It is confusing to have different laws dealing with different types of consumer credit. Depending on the type of credit facility, it could be under the Pawnbrokers Act, or the Money Lending Act or the Banking and Financial Institutions Act or even the Hire-Purchase Act.
With the uncertain economic times, it is best that consumers avoid signing up for any new credit facilities. They should not be buying any large ticket items like a house or car unless they are very, very sure that their job or business will survive the economic slowdown.
But will Malaysians take heed? Consumers after all spent a total of RM62 billion using credit cards in 2008, or an average of around RM5.2 billion per month.
Banks still expect credit cards to grow albeit at a slower rate. Then there are housing loans and personal loans. There are many other areas of credit that have boomed over the years including cooperatives’ loans, legal and illegal money lending as well as easy payment schemes.
The heart of the matter is that Malaysians have been spending. To fuel this spending, many Malaysians borrowed. And many of the borrowers are defaulting and the situation is likely to get worse in the near future.
Many reasons can be justifiably proposed to explain the burgeoning debt that fuels this apparently unrestrained spending — we could point to government policies, unrelenting advertising, direct and indirect marketing as well as changes in social cultures.
However, part of the problem is also the lack of adequate and consistent laws, regulation and enforcement to deal with consumer credit.
We need laws that will protect borrowers and also reflect the needs of the consumers in the present times. These laws should, for example, ensure that borrowers are given full disclosure before they enter into any credit agreement and that the terms and conditions of the contract are fair to the borrowers. Borrowers who face unexpected hardships like being retrenched should also be able to change their loan repayment schedules.
Consumer credit in the country needs a major revamp because:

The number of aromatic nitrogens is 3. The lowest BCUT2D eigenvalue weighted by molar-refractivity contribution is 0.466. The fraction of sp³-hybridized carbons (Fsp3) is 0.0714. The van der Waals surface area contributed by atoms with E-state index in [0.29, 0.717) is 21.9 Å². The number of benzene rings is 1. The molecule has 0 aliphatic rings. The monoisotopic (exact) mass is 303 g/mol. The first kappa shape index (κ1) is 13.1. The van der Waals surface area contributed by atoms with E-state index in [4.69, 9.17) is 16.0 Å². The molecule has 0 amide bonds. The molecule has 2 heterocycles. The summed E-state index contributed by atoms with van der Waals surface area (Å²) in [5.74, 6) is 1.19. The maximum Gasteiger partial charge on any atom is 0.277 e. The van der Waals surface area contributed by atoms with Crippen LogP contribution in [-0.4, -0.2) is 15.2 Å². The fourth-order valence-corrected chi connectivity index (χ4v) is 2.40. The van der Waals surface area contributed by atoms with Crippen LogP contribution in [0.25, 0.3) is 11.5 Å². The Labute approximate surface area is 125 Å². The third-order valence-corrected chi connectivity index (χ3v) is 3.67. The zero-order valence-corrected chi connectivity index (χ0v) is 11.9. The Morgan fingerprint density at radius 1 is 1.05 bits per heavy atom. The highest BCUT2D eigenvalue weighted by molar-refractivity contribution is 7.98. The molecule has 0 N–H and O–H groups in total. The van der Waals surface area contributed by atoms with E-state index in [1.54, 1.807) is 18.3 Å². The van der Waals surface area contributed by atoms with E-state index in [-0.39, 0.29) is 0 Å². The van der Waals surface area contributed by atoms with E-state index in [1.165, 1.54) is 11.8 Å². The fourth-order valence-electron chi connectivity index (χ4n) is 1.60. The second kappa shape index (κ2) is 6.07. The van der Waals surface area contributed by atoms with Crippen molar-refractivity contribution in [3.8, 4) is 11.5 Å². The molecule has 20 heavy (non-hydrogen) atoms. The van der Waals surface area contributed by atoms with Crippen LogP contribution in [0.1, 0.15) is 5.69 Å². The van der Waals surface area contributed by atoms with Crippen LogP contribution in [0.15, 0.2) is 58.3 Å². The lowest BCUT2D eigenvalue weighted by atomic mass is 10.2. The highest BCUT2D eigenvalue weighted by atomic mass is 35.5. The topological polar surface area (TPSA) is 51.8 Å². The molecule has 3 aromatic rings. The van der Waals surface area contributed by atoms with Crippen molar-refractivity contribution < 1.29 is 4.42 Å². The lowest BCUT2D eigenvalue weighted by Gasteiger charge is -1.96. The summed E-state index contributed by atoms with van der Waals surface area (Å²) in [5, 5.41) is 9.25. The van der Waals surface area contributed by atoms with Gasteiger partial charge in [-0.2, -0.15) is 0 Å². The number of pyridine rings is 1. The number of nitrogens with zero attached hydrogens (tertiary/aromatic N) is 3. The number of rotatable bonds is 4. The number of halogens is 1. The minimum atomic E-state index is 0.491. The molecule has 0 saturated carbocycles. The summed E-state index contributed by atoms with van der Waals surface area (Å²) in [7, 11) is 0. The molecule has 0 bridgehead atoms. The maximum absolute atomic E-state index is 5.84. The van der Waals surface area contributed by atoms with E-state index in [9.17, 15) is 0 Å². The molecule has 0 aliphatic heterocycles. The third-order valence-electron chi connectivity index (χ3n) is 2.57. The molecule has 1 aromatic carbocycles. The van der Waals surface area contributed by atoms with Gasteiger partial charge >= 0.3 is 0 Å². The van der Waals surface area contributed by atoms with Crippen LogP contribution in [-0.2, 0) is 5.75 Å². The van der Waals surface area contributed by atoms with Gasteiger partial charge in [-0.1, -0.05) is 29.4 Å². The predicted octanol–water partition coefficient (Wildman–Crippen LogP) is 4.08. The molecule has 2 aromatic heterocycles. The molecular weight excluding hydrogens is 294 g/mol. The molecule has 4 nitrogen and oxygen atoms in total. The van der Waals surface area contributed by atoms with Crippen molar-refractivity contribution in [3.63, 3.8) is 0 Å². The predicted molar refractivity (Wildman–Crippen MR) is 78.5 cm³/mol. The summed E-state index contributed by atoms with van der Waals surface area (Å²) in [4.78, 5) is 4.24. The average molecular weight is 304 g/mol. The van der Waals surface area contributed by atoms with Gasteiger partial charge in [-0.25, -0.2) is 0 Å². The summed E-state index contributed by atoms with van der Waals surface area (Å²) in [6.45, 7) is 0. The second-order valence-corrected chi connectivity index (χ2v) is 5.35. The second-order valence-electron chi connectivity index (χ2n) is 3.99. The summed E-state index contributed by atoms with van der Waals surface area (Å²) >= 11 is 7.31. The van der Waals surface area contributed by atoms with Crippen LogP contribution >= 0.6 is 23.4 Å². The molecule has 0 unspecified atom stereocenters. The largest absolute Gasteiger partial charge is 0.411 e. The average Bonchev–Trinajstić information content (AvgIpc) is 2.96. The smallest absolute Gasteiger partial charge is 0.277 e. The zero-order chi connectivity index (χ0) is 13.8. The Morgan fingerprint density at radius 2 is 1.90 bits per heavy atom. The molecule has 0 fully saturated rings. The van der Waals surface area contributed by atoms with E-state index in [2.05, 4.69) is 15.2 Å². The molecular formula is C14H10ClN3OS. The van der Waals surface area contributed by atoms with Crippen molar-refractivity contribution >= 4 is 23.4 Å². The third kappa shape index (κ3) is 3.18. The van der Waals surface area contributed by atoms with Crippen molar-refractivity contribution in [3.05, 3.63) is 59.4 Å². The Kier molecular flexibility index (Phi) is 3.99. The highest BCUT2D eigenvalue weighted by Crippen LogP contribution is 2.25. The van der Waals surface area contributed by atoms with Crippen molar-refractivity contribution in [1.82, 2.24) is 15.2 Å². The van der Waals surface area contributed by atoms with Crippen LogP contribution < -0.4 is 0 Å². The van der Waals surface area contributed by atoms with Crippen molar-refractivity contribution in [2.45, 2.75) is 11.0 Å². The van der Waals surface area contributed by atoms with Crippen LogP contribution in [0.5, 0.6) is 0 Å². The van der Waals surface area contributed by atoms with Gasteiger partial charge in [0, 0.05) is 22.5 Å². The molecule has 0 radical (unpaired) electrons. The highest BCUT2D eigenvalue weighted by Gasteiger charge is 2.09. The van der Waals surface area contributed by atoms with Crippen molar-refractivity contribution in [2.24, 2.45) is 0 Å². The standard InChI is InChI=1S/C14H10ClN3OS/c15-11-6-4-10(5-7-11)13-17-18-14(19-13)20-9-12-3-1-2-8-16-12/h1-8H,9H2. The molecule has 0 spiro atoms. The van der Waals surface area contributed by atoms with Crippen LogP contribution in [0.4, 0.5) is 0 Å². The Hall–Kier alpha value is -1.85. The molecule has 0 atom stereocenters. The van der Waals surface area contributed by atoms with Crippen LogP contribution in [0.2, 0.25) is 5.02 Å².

- Firstly, it is confusing to have different laws dealing with different types of consumer credit. Depending on the type of credit facility, it could be under the Pawnbrokers Act, or the Money Lending Act or the Banking and Financial Institutions Act or even the Hire-Purchase Act.
- Secondly, the different types of credit facilities are managed by different departments or ministries. For example, hire-purchase comes under the Ministry of Domestic Trade and Consumer Affairs (MDTCA). Money lending and pawn broking come under the Ministry of Housing and Local Government. Loans given by financial institutions come under Bank Negara unless it involves hire-purchase loans which then come under the MDTCA. Consumers have to know which type of credit comes under which Ministry before they can file a complaint.
- Thirdly, all types of consumer credit must be regulated. We have in our midst a very popular type of consumer credit which is not regulated at all. We are referring to the easy payment schemes (often mistaken by consumers as hire-purchase scheme) widely used by outlets like Courts Mammoth, electrical shops and motorcycle shops.
Without regulation, the consumer is at the losing end. For example, since easy payment scheme is unregulated, there is no limit on the interest that can be charged on loans.
A JVC camcorder was advertised in the Courts Mammoth brochure for RM1, 899, can be bought under its easy payment scheme with monthly instalments of RM143 for 24 months i.e. a total of RM3,432. The interest on the loan works out to be an exorbitant 72.26 % per annum.
Bank loans too are unregulated. As such banks are free to dictate the terms of the contract and the helpless borrower has to accept them or forfeit the loan.